- Exploring and Discovering: Due to the time constraints for the meeting (1 hour), the bulk of our session was spent in this phase of collaborative inquiry. During this phase, inferences and explanations are suspended and just observations are made. Because of the larger number of data sets being used, the leadership team worked in smaller groups to record their observations on chart paper. To see their work, please go to: http://www.mnpscollaboration.org/two-rivers-sip-process-feb-2017.html.
- Organizing and Integrating: We didn’t get to this phase today as we plan to develop SMART goals at our next meeting on February 23. However, we did leave the meeting with next steps and a reflection for this first meeting.
If you are interested in learning more, please feel free to reach out to Dr. Shelly Dunaway and/or Dr. Margie Johnson for more information.
With representatives identified, the Literacy Community of Practice (CoP) convened on January 24, 2017 for an all day meeting to discuss literacy not only with school representatives, but central office, high school, and community partner representatives.
Using the collaborative inquiry process to plan for the day's conversations, the CoP identified hopes, fears, and successes for their CoP. Building upon the successes, the Literacy CoP for Dr. Springer's network is working to Shift the Narrative by leveraging the collaborative expertise in the CoP.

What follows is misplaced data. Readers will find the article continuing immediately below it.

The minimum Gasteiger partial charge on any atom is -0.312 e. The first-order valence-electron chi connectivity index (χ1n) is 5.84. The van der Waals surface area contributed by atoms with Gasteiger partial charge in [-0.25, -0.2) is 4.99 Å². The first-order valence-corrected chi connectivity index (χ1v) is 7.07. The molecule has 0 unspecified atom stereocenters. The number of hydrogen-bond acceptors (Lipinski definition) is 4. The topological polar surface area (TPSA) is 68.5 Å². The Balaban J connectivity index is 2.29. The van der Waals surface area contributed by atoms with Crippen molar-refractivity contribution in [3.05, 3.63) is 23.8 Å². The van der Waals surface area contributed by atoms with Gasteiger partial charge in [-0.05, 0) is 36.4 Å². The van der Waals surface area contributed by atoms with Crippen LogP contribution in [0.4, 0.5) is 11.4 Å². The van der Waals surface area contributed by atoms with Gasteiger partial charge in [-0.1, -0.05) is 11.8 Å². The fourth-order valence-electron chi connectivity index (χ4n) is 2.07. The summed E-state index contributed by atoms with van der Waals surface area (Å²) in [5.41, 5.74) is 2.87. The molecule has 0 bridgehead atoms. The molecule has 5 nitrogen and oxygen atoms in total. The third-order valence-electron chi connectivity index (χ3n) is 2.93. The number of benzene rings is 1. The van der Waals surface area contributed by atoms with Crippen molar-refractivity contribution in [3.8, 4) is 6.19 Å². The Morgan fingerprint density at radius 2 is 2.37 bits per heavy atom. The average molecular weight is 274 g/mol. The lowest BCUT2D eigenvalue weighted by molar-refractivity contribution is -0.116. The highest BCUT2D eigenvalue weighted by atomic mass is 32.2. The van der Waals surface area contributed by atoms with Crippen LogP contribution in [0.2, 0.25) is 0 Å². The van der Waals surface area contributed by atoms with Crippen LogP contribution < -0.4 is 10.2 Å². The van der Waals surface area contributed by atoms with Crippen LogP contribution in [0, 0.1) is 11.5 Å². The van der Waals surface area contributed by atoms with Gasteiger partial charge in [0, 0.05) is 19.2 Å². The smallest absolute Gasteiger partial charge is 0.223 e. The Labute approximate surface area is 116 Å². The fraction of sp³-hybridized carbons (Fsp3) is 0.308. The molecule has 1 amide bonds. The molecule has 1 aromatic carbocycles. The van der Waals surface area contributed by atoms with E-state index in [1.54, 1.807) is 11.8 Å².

To learn more about the day, including top three barriers guiding the work, please go to: http://www.mnpscollaboration.org/dr-springer-literacy-cop.html.
You can also access other collaborative inquiry workshop materials at the Workshop Warehouse located at http://www.mnpscollaboration.org/workshop-warehouse.html
Hattie, J. (Fall 2015). What works in education: The politics of collaborative expertise. London, UK: Pearson. Retrieved from https://www.pearson.com/content/dam/corporate/global/pearson-dot-com/files/hattie/150526_ExpertiseWEB_V1.pdf
The best technique I found for changing my practice was by experiencing the strategy and collaborating with other teachers. Also, a theme that is surfacing as a powerful principle of supporting student success is collaborative professionalism. However, how do we foster collaborative professionalism as a way that we do work and not an additional task added to the overflowing plates of educators?
With these ideas in mind, it’s the main reason why the collaborative inquiry process is taught by immersing school staff in a collaborative experience with the process.
On January 4, 2017, Margaret Allen Middle and Head Magnet Middle had the opportunity to experience the collaborative inquiry process while reviewing the culture and climate walkthrough data. You can read more about their experiences by clicking on their names..
Also, If you and/or your school are interested in learning more about collaborative inquiry and how it can support student success, please feel free to reach out to Margie Johnson at email@example.com.
Sharratt, L. (Fall 2016). Setting the table for collaborative professionalism. Principal Connections, 20(1), 34-37. Retrieved from http://www.lynsharratt.com/pdf/collective_professionalism.pdf